Read more: Tips for Overcoming Procrastination
Expect Cumulative Tests
Continuing our conversation about consistent studying, this tip especially applies to middle school students and beyond. As you get further into your studies, teachers will expect more and more from you. One of the expectations will be that you study consistently and continue to review the concepts previously mentioned in your classes – not just what the teacher is currently covering. Quizzes tend to be shorter and cover the material only in the particular chapter or section you’re reviewing in class, but there’s no guarantee your teacher will structure it that way. Sometimes they cover multiple sections too, or there might be bonus questions about something you previously covered. In that case, it’s an easy way to get extra points to keep your grades up.
Tests will cover the entire unit your class has been working on for the past few weeks/months (unless your teacher says otherwise). As mentioned above, studying in big chunks doesn’t work as well, so it makes it difficult to review everything for a test or final if you’re already struggling. Keep in mind there’s no rule that you can only ask teachers about the material you’re currently reviewing in class. If there’s something you don’t understand from a previous section, stop by your teacher’s room before/after school or during office hours to get some clarification. If your class has a syllabus, that’s even more helpful because it will give you an idea of the important concepts you should have covered in the past and will be working towards in the future.
School doesn’t have to be all work. There are many clubs, sports, and other after school activities, so get involved! You’ll meet new people and gain new skills and experiences along the way. Follow what interests you, or try something new!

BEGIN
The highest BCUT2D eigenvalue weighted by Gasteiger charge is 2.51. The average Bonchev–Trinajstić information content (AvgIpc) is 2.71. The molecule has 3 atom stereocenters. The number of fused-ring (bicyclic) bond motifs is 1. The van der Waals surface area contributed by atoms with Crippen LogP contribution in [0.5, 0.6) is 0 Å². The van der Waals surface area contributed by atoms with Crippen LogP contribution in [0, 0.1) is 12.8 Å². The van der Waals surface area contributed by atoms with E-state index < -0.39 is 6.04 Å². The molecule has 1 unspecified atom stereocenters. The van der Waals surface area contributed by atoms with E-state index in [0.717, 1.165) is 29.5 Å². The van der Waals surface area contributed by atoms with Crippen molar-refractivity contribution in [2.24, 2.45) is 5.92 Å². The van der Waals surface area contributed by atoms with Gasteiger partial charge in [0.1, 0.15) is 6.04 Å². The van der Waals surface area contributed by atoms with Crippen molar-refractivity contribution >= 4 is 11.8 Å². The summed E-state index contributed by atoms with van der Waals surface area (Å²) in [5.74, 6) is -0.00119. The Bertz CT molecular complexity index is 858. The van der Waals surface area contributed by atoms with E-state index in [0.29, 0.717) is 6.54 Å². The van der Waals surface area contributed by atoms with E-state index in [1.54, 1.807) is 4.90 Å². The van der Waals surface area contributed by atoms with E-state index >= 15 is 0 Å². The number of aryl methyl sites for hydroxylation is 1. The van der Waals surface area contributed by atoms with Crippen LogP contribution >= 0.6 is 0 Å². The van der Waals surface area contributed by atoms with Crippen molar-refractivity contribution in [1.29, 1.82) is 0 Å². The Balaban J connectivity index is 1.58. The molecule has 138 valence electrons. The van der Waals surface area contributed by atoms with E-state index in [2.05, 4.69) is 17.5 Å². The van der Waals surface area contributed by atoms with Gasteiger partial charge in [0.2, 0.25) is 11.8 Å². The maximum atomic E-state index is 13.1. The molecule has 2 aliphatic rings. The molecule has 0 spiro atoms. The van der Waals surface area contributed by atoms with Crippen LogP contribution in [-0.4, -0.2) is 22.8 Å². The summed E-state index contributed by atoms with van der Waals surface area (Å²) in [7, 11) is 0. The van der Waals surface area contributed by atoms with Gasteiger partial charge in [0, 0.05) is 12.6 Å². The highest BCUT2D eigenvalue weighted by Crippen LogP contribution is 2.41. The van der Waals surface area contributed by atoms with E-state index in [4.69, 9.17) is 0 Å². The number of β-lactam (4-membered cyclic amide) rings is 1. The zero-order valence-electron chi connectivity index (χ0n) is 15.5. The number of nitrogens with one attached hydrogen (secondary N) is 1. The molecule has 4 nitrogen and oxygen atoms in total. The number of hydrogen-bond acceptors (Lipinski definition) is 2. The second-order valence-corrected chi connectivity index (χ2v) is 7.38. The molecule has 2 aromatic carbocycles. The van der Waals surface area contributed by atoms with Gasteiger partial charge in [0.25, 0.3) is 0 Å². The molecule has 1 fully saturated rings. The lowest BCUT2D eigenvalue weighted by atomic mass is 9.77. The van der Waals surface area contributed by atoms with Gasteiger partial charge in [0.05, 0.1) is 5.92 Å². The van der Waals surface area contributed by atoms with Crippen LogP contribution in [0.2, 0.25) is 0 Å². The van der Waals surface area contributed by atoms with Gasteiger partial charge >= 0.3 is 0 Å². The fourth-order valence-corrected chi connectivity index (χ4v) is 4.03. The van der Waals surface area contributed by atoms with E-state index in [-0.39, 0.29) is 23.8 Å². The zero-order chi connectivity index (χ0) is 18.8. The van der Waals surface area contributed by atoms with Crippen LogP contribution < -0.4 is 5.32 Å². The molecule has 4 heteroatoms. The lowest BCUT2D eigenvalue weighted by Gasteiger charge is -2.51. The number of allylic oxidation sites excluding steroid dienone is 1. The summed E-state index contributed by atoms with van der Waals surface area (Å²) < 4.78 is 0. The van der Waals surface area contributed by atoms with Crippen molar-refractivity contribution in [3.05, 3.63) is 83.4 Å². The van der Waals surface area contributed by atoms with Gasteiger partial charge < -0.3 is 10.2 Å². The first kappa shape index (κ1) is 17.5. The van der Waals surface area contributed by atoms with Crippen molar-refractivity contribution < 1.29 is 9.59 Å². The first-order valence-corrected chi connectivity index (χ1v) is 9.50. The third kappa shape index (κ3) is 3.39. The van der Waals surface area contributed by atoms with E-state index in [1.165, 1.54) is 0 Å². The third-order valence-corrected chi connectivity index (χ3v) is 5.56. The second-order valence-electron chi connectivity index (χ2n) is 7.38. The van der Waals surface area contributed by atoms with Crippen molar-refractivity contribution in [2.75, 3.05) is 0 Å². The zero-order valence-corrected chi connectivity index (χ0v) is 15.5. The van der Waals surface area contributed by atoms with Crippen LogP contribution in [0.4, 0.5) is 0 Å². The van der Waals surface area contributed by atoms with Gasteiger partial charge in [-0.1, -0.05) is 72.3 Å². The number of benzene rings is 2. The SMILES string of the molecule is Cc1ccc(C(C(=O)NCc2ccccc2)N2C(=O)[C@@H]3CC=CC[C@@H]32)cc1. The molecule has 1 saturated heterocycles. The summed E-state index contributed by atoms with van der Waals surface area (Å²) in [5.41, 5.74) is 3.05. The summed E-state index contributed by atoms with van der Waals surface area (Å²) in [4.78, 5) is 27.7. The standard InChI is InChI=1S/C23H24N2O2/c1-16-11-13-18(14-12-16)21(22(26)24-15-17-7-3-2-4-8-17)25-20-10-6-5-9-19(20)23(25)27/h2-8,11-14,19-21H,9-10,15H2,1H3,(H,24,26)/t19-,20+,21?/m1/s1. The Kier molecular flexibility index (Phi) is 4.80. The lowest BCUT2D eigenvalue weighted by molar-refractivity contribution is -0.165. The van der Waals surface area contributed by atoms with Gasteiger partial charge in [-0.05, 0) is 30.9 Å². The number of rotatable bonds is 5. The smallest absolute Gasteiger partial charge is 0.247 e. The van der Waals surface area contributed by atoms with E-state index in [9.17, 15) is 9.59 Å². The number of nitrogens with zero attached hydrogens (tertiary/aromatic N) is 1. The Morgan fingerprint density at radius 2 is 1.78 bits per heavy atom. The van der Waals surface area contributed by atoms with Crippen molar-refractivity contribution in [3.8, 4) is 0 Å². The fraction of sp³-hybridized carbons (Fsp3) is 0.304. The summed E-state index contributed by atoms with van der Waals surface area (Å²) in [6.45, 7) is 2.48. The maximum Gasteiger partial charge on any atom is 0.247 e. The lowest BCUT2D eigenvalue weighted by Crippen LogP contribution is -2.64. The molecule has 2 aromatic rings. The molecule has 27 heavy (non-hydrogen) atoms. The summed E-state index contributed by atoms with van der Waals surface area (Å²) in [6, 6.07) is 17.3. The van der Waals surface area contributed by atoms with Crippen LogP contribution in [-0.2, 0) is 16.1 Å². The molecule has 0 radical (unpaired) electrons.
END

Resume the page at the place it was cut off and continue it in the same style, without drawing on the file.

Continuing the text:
Think about graduation
If you’re entering high school or college, this is especially important. It may seem odd to start thinking about something that might be years away for you, but it’s also important for you to understand that all your actions while in school count from day one. Your first grades will affect your eventual GPA. The activities you participate in will help you stand out to colleges or future employers in the future.
If you’re in high school, start getting familiar with the ACT and SAT. Figure out what’s covered on each of the tests and which one you’d like to take. Ask your teachers, counselors, and school administrators about what activities and programs are offered at your school and how you can get involved. Start looking at colleges and narrowing down what kind of majors you might have an interest in. The more perspective you have on where you’d like to end up, the easier it will be to work towards that goal and ensure you get into the programs of your dreams.
If you’re in college, start narrowing down what majors appeal to you most. Ask your teachers and career counselors about what programs (internships, dual degrees, study abroad, work study, etc) are offered and what previous students have gone on to do from a particular major/department. Colleges offer all sorts of unique programs that may range from partnering with local employers for experience in a variety of majors to creating your own degree. If you have an idea of what kind of career you would like to have, make a list of the key skills you will need to develop to do the job and stand out to a potential employer. Then seek out programs and projects that will help you develop in those areas. If you can’t find one, there’s nothing stopping you from creating it! Employers like initiative; either figure out what kind of project you’d like to do/create or ask department heads, administrators, or counselors what you can do to get it started at the school.
Read more: Things to Consider When Choosing A College
The important thing is not to get overwhelmed. This may seem like a lot, but it’s important to keep in mind that you can make a lot of progress by doing a little at a time. Just take the first step. Many people get distracted by the big goals and assume they have to do monumental things to achieve success. You don’t. The greatest structures are built by moving a few bricks at a time. If you do a little bit and do it often, you can achieve amazing things.
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Ralston is the Founder and CEO and owner of Strive Academics. Ralston is a lifelong learner and began tutoring in 2011 to share his love of learning with others and help students achieve their academic goals. He began Strive Academics with a focus on giving students and families a more comprehensive set of tools and guidance to help them reach their academic goals. He is always looking for new ways to help students with their challenges and loves helping them succeed and achieve new heights.